Detroit was on top and then it was not. The railroad was king and then it was not. Newspapers led their market and then they did not. When I grew up in in Akron Ohio we were tire capital of the world, and then we were not. The traits of leadership evolve with the sands of time. Follow these 6 tips to make sure that you are a 21st century leader conducting business in a 21st century manner.

At Electric Impulse Communications, We Catapult Leaders to Their Next Level of Success. Reach out to me at Leslie G. Unger, Coach, Speaker, and Speechwriter. blog:


Business Success: Stay out of their shorts!

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Yeah, “less is more” has become kinda a cliche in everything from decorating to dining to… business advice. But this week consultant Jim Grew tells us how you can better apply some simple principles to your planning and management.

Less Is More: 3D + 3T Management

jim grew

The number-one problem I see with my senior executive clients is a level of conscientiousness that slips into compulsion. Even when these executives delegate, they’re in the shorts of their people. (It’s a clumsy way to do things — just picture it).

Everyone benefits when we stop believing we’re so important and start believing in our employees and their importance. One practical way to implement this thinking is to better manage the barrage of communication in daily business life.

In the late sixties and early seventies, I worked with Verne Smith at a large chain of grocery stores in the Chicago area. Verne’s management technique was to ignore paper and go see what his people did. Back in the day when meat was cut in the store, Verne led about 1,200 meat cutters in 125 supermarkets, spread over 300 square miles. He managed supervisors while pleasing executives in the billion-dollar organization where he was a senior officer.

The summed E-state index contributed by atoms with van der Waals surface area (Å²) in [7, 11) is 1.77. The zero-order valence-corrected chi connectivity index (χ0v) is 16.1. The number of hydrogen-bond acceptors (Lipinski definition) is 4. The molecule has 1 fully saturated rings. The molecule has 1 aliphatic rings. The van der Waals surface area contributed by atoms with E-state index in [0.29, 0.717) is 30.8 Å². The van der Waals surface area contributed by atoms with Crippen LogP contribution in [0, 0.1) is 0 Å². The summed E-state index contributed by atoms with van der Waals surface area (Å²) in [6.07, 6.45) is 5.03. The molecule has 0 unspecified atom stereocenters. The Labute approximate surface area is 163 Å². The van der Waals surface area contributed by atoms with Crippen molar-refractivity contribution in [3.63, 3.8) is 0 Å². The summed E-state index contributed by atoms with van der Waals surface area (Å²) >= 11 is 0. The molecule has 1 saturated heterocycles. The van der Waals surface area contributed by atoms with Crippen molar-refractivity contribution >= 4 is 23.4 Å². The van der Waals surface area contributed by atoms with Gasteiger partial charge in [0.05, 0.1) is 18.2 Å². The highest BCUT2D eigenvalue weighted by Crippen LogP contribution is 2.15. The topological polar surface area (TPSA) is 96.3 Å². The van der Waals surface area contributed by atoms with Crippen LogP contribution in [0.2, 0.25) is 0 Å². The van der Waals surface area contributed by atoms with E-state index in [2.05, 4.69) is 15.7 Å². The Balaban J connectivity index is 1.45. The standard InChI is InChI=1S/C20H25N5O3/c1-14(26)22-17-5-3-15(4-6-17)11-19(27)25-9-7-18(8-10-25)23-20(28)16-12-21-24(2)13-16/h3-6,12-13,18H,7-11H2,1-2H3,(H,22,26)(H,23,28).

Verne’s philosophy on memos and management was this:  “All memos go in this top drawer. Tomorrow they’ll go in the middle drawer. The third day they go in the bottom drawer. The next day I throw them out.” He never read them: “If they need me, they’ll call me.” His division’s morale and numbers were tops in the company.

The endless tide of corporate communications can threaten to drown anyone, and it can keep senior executives tied to a compulsive conscientiousness. Tame the tide by riding the wave instead of swimming in it. For each communication you receive, choose one:

1. DELETE: Toss it. Trust me on this: Most of what you receive goes here.

2. DELAY: Unless it’s really urgent, hit the pause button. You are the decider, not the sender. You have goals and priorities. Use them. Often, if you hit pause, others will solve it.

3. DELEGATE: Reward one of your people with this task. They’ll appreciate the chance to do well and impress others, so let them have the satisfaction. If they need a bit of help, it will take less of you than doing the whole thing, and it will help others grow into expanding competence.

I call that 3D management, and it’s an effective method for dealing with written communication and will free you to focus on what matters. Anyone can be subject to distraction, and as a senior executive, you don’t have time for that nonsense.

While we’re at it, here’s 3T management: Cut out stray chatter by helping your folks know when to talk with you. Let everyone know that there are three rules for communication with a supervisor:

Risk drives this one. If the risk is high, you want to review their plan before they pull the trigger, even though it’s their plan and their trigger.

When their action impacts others inside or outside the organization, awareness is all you need. Resist meddling in their solution; it will help them grow.

This applies more and more, as your confidence in your team and their skills develop. When in doubt, do this. Really. If you audit your conversations for a week, you’ll be stunned at the waste. Go sit in the sun, or play. Everyone will thrive.

Your job requires you to do less than you think.  When employees are free to do their jobs, then you are free to do yours. Focus on growth and profitability, and leave the excess of communication to others.

Jim Grew is an expert in CEO-level strategy and executive leadership whose clients refer to him as the Business Transition Defogger.
For more information, visit,